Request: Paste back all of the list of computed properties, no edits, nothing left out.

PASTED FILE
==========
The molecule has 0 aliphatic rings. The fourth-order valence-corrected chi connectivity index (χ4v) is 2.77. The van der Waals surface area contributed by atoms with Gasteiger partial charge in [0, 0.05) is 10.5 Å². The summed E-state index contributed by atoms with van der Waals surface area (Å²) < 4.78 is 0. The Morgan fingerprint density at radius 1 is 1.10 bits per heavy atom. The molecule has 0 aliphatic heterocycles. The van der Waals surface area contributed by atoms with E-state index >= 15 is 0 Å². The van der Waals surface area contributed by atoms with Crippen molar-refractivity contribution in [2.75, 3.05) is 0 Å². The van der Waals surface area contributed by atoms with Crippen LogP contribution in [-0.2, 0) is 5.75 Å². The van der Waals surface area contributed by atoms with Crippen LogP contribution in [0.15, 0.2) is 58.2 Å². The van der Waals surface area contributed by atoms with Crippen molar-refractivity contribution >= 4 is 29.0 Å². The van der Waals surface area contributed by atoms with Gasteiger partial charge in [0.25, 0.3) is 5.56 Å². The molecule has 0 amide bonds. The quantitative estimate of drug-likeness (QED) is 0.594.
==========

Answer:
The molecule has 0 aliphatic rings. The fourth-order valence-corrected chi connectivity index (χ4v) is 2.77. The van der Waals surface area contributed by atoms with Gasteiger partial charge in [0, 0.05) is 10.5 Å². The summed E-state index contributed by atoms with van der Waals surface area (Å²) < 4.78 is 0. The Morgan fingerprint density at radius 1 is 1.10 bits per heavy atom. The molecule has 0 aliphatic heterocycles. The van der Waals surface area contributed by atoms with E-state index >= 15 is 0 Å². The van der Waals surface area contributed by atoms with Crippen molar-refractivity contribution in [2.75, 3.05) is 0 Å². The van der Waals surface area contributed by atoms with Crippen LogP contribution in [-0.2, 0) is 5.75 Å². The van der Waals surface area contributed by atoms with Crippen LogP contribution in [0.15, 0.2) is 58.2 Å². The van der Waals surface area contributed by atoms with Crippen molar-refractivity contribution >= 4 is 29.0 Å². The van der Waals surface area contributed by atoms with Gasteiger partial charge in [0.25, 0.3) is 5.56 Å². The molecule has 0 amide bonds. The quantitative estimate of drug-likeness (QED) is 0.594.